Warning Signs of an Emotional Affair
Have you ever had a fight with your spouse as you were walking out the door to work and actually thought to yourself, “I can’t wait to get to work to talk with so-and-so because he/she is such a good listener and gets me.”
This thought may feel completely harmless to you at first, but once you know the warning signs of an emotional affair, it’s much easier to pinpoint what could snowball into a much bigger problem.
Do you send and receive texts with a friend or co-worker that you wouldn’t want your spouse to see?
At work, do you intentionally time your visit to the breakroom or to make copies to hopefully run into a certain person?
Are you having more conflict and less interest in your spouse as your relationship is deepening with this co-worker or friend?
These are all warning signs of an emotional affair in bloom.
It’s ironic that we can know very reliably that the two most popular times for cheaters to contact their cheating partners are Mondays between 8 AM–9 AM and Fridays between 9 PM–10 PM. It makes sense if you think about it. But take sex out of the infidelity, and it can seem very difficult to pin down when a harmless, platonic friendship or working relationship has become something that threatens the very core of your marriage.
So, what exactly is an emotional affair?
It’s when a spouse is getting an emotional need met by someone other than their partner. Perhaps they begin to make you happier than your partner and you begin to seek affirmation from this individual, or you become emotionally dependent on them, or you take your problems to them instead of your spouse. This is not just friendship. It’s an emotional attachment that should be reserved only for your spouse. It opens doors that should remain closed. You are doing your marital work with someone other than your spouse. (You’re basically “dating” someone emotionally.)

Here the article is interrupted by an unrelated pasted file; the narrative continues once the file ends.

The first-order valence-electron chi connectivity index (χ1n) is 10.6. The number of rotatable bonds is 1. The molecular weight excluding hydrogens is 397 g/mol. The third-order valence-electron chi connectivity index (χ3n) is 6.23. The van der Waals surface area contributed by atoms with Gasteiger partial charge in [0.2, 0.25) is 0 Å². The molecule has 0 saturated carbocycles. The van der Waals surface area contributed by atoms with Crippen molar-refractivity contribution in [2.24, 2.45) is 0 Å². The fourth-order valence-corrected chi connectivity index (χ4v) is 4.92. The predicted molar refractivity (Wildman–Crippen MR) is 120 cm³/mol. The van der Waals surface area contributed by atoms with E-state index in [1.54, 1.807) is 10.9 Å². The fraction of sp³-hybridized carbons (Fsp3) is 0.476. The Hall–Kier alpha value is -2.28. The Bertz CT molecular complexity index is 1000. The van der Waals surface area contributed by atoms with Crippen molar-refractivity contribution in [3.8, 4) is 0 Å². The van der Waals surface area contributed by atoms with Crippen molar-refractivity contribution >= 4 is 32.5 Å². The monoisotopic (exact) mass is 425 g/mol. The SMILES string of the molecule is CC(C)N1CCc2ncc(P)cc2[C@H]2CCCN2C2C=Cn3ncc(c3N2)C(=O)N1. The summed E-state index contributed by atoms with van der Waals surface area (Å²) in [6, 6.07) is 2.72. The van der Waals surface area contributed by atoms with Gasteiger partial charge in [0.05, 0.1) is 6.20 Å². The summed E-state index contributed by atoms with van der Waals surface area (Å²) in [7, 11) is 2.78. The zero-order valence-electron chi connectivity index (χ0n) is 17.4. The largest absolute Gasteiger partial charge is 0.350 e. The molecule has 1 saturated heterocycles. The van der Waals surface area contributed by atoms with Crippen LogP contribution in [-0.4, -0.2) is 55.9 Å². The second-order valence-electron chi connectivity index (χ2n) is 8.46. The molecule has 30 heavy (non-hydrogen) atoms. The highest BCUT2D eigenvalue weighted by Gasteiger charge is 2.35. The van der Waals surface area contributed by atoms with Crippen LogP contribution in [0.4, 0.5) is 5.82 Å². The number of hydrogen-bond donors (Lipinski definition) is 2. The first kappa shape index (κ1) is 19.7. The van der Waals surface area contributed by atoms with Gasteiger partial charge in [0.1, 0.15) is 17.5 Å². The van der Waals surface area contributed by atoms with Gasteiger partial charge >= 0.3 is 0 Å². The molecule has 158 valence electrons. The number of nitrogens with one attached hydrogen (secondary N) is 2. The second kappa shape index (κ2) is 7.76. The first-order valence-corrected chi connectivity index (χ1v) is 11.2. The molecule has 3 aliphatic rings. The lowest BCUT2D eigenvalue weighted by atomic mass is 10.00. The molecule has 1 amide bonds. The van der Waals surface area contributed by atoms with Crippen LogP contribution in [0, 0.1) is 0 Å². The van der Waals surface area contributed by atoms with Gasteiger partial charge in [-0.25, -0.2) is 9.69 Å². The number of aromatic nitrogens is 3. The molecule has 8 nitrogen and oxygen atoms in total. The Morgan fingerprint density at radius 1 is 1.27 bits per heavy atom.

Emotional affairs also create an emotional distance from your spouse. In other words, not only are you getting emotionally entangled and closer with someone other than your spouse, but you’re creating emotional distance between you and your partner and getting further away from them. As you connect more and more with this person, you are disconnecting more and more from your spouse.
One of the biggest warning signs of an emotional affair is secrecy.